MOSCOW (MRC) -- Crude oil futures were lower in mid-morning trade in Asia on Aug. 18 as investors took some profit and paused for fresh drivers after an overnight rally on improved fundamental outlook buoyed the global crude complex, reported S&P Global.
At 10:19 am Singapore time (0219 GMT), the ICE Brent October crude futures were down 17 cents/b (0.37%) from the Aug. 17 settle at USD45.20/b, while NYMEX September light sweet crude contract was down by 19 cents/b (0.44%) at USD42.70/b.
"This morning's (Aug. 18) activity looks like some profit-taking but mostly a pause to reassess the tug-of-war between the financials and the fundamentals," Vandana Hari, Founder and CEO of oil consultancy firm, Vanda Insights told Platts on Aug. 18.
"The dollar's continuing slide is the biggest support for crude's ascent. The growing unease that global oil demand recovery is plateauing is a counter-force, but may need to be validated by data to become a full-blown bearish pull," she added.
Oil prices moved higher overnight on strong support from ramped-up China crude purchases, a faster-than-expected US economic recovery and liquidity injections from China's central bank, or the People's Bank of China.
"Still, oil's rally could remain capped by recent surges in coronavirus cases around the world, which never stray far from the primary demand narrative," Stephen Innes, chief global markets strategist at AxiCorp, said in a note Aug. 18.
Global COVID-19 case counts continued to rise steadily amid a resurgence of infections worldwide with total cases at 21,809,170, while total deaths reached 772,479, latest data from John Hopkins University showed.
Separately, OPEC+ is expected to discuss about compensation cuts through September for members who overproduced and exceeded their output quotas from May to July during its Joint Ministerial Monitoring Committee meeting scheduled on Aug.19, S&P Global Platts reported earlier.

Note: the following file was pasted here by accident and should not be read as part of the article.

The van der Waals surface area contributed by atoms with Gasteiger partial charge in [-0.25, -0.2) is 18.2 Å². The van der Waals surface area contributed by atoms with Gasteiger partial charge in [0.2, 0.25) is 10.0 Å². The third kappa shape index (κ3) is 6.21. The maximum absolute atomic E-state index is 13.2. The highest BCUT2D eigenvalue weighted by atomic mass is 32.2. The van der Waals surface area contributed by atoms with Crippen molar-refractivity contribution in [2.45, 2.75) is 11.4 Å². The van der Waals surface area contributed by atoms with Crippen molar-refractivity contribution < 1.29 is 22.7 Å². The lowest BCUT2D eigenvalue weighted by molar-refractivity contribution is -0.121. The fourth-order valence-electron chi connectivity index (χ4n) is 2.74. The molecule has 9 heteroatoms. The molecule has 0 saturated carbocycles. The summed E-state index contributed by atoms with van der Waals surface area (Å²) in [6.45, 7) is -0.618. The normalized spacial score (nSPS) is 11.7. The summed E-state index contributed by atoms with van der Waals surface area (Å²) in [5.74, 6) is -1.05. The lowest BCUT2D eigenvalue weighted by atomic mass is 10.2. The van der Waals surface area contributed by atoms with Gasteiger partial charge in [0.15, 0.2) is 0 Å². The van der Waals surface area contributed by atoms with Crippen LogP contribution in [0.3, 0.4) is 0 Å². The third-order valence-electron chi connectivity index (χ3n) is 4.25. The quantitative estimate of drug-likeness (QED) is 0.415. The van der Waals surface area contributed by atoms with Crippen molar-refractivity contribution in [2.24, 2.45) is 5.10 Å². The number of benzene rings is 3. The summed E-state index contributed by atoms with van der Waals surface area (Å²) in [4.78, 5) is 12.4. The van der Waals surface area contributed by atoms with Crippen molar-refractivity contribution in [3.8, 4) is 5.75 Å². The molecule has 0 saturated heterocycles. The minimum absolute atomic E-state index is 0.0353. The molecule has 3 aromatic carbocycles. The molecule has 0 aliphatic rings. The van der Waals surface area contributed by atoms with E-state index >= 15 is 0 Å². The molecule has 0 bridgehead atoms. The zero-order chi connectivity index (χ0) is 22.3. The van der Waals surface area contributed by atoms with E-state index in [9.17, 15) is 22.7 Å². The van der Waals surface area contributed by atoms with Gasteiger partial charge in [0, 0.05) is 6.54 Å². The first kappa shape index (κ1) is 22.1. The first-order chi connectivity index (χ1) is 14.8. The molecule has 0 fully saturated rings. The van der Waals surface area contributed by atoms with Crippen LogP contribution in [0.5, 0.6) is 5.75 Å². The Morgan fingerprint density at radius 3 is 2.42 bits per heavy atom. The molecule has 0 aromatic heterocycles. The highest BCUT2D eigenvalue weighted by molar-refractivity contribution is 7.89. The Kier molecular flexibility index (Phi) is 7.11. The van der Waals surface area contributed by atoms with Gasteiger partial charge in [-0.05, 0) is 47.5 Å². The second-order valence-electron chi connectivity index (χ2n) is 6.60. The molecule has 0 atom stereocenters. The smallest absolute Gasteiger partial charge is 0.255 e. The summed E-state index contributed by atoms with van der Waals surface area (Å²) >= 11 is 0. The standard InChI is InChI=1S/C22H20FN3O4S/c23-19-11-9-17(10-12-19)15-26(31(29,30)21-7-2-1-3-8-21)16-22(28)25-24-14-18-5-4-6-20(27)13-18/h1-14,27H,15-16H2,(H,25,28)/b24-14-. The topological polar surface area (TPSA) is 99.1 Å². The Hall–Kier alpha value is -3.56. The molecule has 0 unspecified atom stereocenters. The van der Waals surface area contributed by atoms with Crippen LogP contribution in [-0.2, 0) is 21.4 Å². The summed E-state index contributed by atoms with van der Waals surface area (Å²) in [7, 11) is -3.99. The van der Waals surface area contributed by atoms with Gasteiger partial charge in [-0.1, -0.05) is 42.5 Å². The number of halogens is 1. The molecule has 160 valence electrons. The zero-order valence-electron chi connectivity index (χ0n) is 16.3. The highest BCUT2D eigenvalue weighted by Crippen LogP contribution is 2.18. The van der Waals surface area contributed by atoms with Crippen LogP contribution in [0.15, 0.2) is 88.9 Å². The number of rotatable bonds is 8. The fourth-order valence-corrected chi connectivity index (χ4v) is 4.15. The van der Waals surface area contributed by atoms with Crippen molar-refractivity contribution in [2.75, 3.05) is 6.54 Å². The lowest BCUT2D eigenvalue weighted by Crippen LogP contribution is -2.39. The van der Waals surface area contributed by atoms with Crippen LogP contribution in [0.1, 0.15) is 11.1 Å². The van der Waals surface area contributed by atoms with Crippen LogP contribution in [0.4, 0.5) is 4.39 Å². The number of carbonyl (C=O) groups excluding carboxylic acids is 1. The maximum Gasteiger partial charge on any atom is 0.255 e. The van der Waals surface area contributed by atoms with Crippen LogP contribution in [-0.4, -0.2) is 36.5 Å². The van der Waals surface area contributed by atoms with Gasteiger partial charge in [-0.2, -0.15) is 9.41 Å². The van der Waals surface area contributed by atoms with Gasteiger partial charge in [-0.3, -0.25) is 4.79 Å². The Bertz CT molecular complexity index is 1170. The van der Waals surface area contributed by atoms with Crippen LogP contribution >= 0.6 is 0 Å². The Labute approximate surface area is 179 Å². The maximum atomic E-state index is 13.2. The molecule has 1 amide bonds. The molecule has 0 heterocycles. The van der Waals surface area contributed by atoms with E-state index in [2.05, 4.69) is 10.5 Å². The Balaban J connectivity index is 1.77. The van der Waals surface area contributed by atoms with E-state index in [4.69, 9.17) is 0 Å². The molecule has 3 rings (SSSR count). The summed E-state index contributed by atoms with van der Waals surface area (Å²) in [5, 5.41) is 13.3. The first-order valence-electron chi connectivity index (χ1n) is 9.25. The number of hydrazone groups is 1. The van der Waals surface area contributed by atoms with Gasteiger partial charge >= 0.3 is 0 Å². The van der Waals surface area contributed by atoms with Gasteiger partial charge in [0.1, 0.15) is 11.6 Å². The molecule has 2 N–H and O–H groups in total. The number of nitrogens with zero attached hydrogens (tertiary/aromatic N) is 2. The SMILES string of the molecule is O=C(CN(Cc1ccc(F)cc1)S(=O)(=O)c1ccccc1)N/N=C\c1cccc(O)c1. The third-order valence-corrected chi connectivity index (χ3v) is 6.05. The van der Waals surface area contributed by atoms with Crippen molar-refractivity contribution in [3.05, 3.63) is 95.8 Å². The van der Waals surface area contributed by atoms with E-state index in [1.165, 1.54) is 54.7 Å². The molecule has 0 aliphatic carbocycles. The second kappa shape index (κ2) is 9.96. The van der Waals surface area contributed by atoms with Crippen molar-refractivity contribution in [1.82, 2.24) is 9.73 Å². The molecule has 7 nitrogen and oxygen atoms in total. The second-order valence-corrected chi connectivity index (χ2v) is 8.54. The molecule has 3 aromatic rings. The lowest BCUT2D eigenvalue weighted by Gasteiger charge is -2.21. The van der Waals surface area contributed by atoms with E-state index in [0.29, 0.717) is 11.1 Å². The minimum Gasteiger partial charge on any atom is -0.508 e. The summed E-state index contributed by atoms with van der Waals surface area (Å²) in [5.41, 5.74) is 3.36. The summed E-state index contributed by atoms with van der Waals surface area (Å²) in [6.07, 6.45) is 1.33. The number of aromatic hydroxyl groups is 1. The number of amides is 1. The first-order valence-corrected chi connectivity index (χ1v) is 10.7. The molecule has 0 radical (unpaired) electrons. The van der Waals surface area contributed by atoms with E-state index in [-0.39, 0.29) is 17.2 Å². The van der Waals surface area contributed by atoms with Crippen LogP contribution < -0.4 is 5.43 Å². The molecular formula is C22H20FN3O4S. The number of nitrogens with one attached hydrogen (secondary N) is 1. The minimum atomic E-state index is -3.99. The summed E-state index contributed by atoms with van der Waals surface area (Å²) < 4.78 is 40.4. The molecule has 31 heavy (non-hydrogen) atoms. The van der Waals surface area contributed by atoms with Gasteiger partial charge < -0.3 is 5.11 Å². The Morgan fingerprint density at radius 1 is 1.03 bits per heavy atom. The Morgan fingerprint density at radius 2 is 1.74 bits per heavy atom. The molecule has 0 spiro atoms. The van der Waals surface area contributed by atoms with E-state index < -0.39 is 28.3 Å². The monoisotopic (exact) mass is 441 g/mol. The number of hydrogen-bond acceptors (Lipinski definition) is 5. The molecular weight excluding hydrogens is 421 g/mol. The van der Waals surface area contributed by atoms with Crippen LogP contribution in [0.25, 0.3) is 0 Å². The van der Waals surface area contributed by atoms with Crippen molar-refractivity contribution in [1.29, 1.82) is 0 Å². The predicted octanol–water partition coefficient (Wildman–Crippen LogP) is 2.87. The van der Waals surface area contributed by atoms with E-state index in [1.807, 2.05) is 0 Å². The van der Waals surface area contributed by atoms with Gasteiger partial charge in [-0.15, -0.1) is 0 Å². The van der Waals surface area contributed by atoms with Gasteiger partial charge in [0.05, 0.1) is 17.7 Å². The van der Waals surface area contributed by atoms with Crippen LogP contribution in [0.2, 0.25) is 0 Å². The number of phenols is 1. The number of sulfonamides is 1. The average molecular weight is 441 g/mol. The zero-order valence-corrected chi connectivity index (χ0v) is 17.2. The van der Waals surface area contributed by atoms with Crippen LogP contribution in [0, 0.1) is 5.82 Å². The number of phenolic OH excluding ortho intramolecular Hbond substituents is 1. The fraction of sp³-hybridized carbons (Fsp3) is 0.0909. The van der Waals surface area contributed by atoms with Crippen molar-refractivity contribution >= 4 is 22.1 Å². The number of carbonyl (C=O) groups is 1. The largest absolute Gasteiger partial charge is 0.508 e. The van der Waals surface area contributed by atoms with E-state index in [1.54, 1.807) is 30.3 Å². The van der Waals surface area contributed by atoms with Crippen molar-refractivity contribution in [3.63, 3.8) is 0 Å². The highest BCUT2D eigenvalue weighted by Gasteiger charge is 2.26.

The coalition exceeded its quotas by 357,000 b/d from May to July according to Platts calculations and the overall cut compliance was pegged at 95% for July, compared to 107% in June and 87% in May.
While no further changes are expected for the OPEC+ production accord which eased into 7.7 million b/d from August, a focus on compliance and compensation cuts is ultimately supportive to the global crude complex.
"This week's JMMC could prove to be a catalyst as the meeting may address continued failure to comply with past quotas by Nigeria, Iraq, and others. Still, the incentive will be to emphasize overall compliance (around ~95%) and possibly to provide more detail on the framework for the principle of compensation over the next few months by OPEC+ members who have lagged so far," Innes added.
Meanwhile, US crude inventories likely fell by 3.8 million barrels last week, on the back of soaring exports and higher refinery demand, an S&P Global Platts analysis showed Aug. 17. This would mark the fourth consecutive week of decline, and the longest stretch of weekly draws since September 2019.
Market participants will look to fresh cues from the inventory reports by the American Petroleum Institute and the Energy Information Administration on Aug. 18 and 19 respectively.
As MRC wrote previously, China’s massive build-up of crude oil inventories this year slowed somewhat in July, but remained elevated by historical standards as imports stayed near record levels.
We remind that Chinese polyethylene (PE) producers have been running plants at around 80-90%, and inventories were heard around 640,000 mt, stable in the first week of August.
We also remind that four large new crackers are poised to start operations in China in the next 3-6 months, in a sharp expansion of the country's petrochemical cracker sector.
Ethylene and propylene are feedstocks for producing polyethylene (PE) and polypropylene (PP).
According to MRC's DataScope report, PE imports to Russia dropped in January-June 2020 by 7% year on year to 328,000 tonnes. High density polyethylene (HDPE) accounted for the main decrease in imports. At the same time, PP imports into Russia rose in the first six months of 2020 by 21% year on year to 105,300 tonnes. Propylene homopolymer (homopolymer PP) accounted for the main increase in imports.